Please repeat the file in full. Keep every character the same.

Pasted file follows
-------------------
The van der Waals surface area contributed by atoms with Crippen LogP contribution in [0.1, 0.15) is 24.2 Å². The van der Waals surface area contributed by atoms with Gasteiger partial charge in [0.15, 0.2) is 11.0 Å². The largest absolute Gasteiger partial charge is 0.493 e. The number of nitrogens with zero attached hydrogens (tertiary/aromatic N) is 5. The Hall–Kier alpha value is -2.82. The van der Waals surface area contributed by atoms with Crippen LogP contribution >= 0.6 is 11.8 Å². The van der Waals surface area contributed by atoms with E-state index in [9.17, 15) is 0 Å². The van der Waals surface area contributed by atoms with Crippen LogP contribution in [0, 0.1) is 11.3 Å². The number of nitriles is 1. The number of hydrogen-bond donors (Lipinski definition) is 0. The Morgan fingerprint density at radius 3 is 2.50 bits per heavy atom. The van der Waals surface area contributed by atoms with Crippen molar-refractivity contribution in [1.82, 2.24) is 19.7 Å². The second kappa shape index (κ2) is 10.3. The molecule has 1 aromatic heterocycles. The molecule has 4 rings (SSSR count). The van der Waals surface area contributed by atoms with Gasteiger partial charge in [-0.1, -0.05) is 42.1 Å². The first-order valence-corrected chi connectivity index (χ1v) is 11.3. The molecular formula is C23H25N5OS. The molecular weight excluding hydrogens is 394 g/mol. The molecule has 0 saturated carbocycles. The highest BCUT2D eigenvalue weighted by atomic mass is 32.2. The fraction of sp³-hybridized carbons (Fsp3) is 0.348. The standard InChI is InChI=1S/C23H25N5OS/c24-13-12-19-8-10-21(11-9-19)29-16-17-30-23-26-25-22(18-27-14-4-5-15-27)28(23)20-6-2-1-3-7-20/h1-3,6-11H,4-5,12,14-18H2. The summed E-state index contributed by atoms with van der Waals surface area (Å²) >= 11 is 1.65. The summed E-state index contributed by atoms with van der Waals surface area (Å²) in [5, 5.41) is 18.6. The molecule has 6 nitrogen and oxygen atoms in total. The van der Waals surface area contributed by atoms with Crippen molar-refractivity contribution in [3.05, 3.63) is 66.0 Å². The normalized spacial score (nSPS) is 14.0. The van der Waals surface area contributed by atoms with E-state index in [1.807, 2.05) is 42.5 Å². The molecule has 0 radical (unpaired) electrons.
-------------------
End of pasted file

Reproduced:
The van der Waals surface area contributed by atoms with Crippen LogP contribution in [0.1, 0.15) is 24.2 Å². The van der Waals surface area contributed by atoms with Gasteiger partial charge in [0.15, 0.2) is 11.0 Å². The largest absolute Gasteiger partial charge is 0.493 e. The number of nitrogens with zero attached hydrogens (tertiary/aromatic N) is 5. The Hall–Kier alpha value is -2.82. The van der Waals surface area contributed by atoms with Crippen LogP contribution >= 0.6 is 11.8 Å². The van der Waals surface area contributed by atoms with E-state index in [9.17, 15) is 0 Å². The van der Waals surface area contributed by atoms with Crippen LogP contribution in [0, 0.1) is 11.3 Å². The number of nitriles is 1. The number of hydrogen-bond donors (Lipinski definition) is 0. The Morgan fingerprint density at radius 3 is 2.50 bits per heavy atom. The van der Waals surface area contributed by atoms with Crippen molar-refractivity contribution in [1.82, 2.24) is 19.7 Å². The second kappa shape index (κ2) is 10.3. The molecule has 1 aromatic heterocycles. The molecule has 4 rings (SSSR count). The van der Waals surface area contributed by atoms with Gasteiger partial charge in [-0.1, -0.05) is 42.1 Å². The first-order valence-corrected chi connectivity index (χ1v) is 11.3. The molecular formula is C23H25N5OS. The molecular weight excluding hydrogens is 394 g/mol. The molecule has 0 saturated carbocycles. The highest BCUT2D eigenvalue weighted by atomic mass is 32.2. The fraction of sp³-hybridized carbons (Fsp3) is 0.348. The standard InChI is InChI=1S/C23H25N5OS/c24-13-12-19-8-10-21(11-9-19)29-16-17-30-23-26-25-22(18-27-14-4-5-15-27)28(23)20-6-2-1-3-7-20/h1-3,6-11H,4-5,12,14-18H2. The summed E-state index contributed by atoms with van der Waals surface area (Å²) >= 11 is 1.65. The summed E-state index contributed by atoms with van der Waals surface area (Å²) in [5, 5.41) is 18.6. The molecule has 6 nitrogen and oxygen atoms in total. The van der Waals surface area contributed by atoms with Crippen molar-refractivity contribution in [3.05, 3.63) is 66.0 Å². The normalized spacial score (nSPS) is 14.0. The van der Waals surface area contributed by atoms with E-state index in [1.807, 2.05) is 42.5 Å². The molecule has 0 radical (unpaired) electrons.